BremenTravellers on a tour of Germany's northern plains should include a stop in this ancient city.
Bremen is one of only three metropolitan areas in Germany that are both a city and a state. With a total population of just 670,000, Bremen is by far Germany's smallest state.
Founded by Charlemagne in 787, the oldest coastal city in Germany has the country's second largest harbor after Hamburg. What started out as a small fishing settlement became known as the "Rome of the North" during the early Middle Ages. The city continued to prosper and by 1358 was strong enough to join the mighty Hanseatic League. In 1646 Bremen was granted the title of imperial free city. Together with Lübeck and Hamburg, Bremen was one of the few cities to stay in the Hanseatic League until its demise in the early 16th century. This development spelled the end of the port city's rise to international prominence. Today the city's official name still recalls this glorious period: Free Hanseatic City of Bremen.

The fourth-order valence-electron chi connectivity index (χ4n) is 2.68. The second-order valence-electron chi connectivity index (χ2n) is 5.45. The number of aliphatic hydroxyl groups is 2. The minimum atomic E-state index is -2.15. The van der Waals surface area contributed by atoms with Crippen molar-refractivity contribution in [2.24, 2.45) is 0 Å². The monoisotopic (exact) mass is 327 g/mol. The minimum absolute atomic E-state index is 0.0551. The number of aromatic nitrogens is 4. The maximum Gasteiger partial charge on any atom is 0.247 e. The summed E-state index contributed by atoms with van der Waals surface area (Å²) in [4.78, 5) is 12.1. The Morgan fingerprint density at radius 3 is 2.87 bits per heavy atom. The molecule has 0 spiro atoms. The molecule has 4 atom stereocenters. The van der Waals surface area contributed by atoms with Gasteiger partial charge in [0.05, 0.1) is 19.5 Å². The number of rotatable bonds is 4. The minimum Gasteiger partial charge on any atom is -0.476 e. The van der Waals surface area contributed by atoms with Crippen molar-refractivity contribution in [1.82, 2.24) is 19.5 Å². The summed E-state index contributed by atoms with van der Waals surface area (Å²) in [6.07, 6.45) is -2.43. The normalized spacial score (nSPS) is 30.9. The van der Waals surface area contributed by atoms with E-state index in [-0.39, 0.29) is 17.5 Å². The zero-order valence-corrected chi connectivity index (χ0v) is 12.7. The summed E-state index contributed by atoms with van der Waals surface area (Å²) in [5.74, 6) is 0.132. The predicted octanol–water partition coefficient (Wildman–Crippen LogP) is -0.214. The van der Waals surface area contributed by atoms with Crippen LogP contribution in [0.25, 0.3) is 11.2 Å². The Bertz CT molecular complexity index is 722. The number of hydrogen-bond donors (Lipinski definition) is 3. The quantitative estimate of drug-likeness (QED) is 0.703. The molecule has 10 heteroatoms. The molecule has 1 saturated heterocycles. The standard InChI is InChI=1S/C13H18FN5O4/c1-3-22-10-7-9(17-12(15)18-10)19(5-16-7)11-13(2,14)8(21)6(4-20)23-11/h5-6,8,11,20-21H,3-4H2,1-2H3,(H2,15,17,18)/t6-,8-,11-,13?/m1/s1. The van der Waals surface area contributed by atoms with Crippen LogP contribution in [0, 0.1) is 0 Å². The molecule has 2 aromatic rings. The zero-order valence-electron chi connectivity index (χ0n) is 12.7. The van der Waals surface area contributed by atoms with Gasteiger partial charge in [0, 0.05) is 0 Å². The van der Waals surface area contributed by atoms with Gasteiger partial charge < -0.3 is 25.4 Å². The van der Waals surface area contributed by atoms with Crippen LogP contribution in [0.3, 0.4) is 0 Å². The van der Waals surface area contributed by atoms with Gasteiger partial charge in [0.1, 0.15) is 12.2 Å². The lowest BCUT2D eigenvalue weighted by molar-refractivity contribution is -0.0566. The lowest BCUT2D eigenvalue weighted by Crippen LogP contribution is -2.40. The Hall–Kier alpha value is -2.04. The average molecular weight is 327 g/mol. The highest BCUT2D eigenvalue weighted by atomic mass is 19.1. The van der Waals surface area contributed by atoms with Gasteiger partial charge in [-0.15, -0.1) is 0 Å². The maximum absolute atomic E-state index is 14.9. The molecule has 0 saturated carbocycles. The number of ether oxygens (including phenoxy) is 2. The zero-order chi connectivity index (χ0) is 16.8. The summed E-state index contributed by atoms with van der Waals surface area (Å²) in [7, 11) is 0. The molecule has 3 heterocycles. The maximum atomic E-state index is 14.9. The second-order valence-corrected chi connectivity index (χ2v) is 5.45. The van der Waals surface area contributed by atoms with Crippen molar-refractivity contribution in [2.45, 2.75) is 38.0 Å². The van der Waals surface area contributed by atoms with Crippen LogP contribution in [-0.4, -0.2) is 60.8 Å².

While most of the historical sights are clustered around the Market Square in the old town, the ancient, crooked streets in the Schnoor area between the Cathedral and the river should not be missed in addition to the medieval harbor, called the Schlachte. Visitors should also keep their eyes peeled for images of a dog, cat and rooster standing on the shoulders of a donkey: the Grimm brothers' "Town Musicians" are ever present in Bremen.